LITHOLOGIC CHARACTERISATION OF THE BASEMENT AQUIFERS OF AWE AND AKINMORIN AREAS, SOUTHWESTERN NIGERIA

Olanrewaju A. Akanbi, Olaitan J. Olukowade

Abstract


            Just like many communities in Nigeria, people living in Awe and Akinmorin areas rely on groundwater supply for their domestic water need. However, these areas are underlain by impermeable crystalline rocks that included migmatite, schist and quartzite that can only transmit water when fractured and where there is sufficient weathered regolith overlying the bedrocks. Therefore, a total of twenty-five vertical electrical soundings (VES) was conducted across the study area with the aim of investigating the lithological characteristics of the regolith and the underlying bedrocks for groundwater prospect.

            An aggregate of nine soundings were conducted on quartzite terrains and eight each across terrains underlain by migmatite and schist. From the VES results, the dominant curves across the study areas were the H and KH types. These geo-electric curves indicate that the middle (saprolite) layers are more conductive and the bedrocks are more resistive. The total regolith thickness ranged from 11.9 to 50.9m with an average of 26.4m on migmatite terrains, 11.7 to 28.8m and average of 19.4m on schist terrain and 8.4 to 41m with an average of 22.3m on quartzite terrain.  From the lithologic characterisation, 70% of the saprolite layers are interpreted as fine grained with resistivities of less than 100Ωm, which is an indication of deep and intense weathering across the study area. The occurrences of fractured and fresh bedrocks are almost of the same proportions. However, there is more dominant of partially weathered bedrocks than those that are either fresh or fractured. Altogether, bedrocks resistivities of more than half of the surveyed area are <1500Ωm and were either fractured or slightly weathered. This increased groundwater prospect across the study area, particularly within terrains underlain by fractured bedrocks.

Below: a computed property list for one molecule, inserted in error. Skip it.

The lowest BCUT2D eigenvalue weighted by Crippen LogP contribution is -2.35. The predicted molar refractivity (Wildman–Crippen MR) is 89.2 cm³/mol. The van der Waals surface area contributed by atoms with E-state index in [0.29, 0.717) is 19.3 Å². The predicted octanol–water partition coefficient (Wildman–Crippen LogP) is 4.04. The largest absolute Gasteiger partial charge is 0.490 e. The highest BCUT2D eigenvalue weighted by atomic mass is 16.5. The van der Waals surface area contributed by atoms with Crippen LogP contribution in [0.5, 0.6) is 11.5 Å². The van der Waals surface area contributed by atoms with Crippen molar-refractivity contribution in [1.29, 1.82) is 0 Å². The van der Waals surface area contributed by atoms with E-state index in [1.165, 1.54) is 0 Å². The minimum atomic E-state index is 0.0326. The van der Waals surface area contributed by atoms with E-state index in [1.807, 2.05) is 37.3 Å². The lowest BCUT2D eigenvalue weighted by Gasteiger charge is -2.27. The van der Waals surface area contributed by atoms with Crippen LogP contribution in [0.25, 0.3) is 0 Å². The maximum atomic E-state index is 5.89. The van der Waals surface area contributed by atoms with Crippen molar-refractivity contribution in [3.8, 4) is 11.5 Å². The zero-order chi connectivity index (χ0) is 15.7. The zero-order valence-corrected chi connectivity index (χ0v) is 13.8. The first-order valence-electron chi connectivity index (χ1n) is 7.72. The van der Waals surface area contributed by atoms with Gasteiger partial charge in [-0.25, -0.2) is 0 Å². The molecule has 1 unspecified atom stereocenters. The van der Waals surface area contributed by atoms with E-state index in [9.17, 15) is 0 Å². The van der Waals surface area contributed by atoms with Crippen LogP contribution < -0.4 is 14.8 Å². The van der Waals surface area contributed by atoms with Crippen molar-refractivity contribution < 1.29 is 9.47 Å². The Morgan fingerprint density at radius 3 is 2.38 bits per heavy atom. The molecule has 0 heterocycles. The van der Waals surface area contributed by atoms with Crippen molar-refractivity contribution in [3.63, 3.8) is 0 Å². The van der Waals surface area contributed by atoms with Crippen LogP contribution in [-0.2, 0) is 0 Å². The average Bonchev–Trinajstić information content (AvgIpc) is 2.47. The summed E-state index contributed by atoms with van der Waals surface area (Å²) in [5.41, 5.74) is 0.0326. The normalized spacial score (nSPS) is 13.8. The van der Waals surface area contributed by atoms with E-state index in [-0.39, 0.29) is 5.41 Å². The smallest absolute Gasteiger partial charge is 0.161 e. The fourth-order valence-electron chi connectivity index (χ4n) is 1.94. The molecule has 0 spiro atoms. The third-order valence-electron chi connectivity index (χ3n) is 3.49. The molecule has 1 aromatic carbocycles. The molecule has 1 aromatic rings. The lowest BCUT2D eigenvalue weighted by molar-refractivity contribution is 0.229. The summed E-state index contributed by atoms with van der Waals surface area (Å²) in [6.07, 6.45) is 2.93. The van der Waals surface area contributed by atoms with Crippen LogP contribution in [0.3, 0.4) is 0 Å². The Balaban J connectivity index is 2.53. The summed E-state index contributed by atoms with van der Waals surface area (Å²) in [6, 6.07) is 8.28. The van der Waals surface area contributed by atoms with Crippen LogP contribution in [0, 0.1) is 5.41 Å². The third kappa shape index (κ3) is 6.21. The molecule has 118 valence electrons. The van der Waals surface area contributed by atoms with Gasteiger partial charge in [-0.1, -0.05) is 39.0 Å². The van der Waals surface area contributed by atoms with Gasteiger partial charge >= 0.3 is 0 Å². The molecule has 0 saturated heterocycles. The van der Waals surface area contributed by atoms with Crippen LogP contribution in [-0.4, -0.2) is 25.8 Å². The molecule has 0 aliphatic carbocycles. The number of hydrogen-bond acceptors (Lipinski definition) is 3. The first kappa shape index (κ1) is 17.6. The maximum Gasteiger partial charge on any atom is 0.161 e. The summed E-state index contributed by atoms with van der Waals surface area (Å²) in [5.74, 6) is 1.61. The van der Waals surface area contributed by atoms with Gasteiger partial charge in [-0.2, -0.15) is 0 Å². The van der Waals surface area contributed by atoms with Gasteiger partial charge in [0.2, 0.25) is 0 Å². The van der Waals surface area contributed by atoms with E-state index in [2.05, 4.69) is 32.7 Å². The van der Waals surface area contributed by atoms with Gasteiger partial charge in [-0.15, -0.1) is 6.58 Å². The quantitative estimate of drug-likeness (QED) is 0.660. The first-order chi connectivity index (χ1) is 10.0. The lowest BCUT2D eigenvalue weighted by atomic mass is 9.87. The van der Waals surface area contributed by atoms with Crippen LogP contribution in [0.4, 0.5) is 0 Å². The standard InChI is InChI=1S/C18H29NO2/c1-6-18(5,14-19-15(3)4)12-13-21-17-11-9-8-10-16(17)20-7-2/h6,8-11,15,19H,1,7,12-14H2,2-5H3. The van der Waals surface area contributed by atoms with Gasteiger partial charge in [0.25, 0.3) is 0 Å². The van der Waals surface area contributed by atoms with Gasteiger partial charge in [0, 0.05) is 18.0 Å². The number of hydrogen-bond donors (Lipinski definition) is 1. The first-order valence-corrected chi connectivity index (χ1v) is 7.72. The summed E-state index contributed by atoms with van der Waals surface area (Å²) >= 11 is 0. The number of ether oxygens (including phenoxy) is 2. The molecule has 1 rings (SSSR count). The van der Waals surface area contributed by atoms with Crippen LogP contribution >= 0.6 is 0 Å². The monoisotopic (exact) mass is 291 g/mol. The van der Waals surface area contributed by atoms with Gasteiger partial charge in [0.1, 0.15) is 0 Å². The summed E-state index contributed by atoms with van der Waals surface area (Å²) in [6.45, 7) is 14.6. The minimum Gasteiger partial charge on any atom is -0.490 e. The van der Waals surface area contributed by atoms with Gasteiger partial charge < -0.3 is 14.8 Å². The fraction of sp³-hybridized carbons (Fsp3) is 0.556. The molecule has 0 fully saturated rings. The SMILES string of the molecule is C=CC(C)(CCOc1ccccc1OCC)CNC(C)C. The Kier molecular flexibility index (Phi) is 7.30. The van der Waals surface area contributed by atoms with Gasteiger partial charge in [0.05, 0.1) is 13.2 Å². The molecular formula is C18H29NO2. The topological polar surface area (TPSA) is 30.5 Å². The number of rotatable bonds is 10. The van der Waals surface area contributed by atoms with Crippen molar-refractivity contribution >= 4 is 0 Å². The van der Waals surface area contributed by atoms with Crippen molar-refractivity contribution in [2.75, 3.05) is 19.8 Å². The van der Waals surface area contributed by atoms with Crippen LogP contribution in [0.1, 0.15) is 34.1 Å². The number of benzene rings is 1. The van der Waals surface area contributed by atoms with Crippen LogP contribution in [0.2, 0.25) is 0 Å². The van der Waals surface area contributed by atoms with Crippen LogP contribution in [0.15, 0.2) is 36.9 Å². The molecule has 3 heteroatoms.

Generally, the potential for groundwater development in the study area is reasonably credible. Although, the saprolite units are mostly fine grained and may not be the best groundwater bearing zone, they may act as confining units for areas underlain by fractured or partially weathered bedrocks. In addition, the fairly thick fine grained saprolite layer may reduce the risk of groundwater contamination from direct recharge.

Keywords


Groundwater, Saprolite, Bedrock, Lithology

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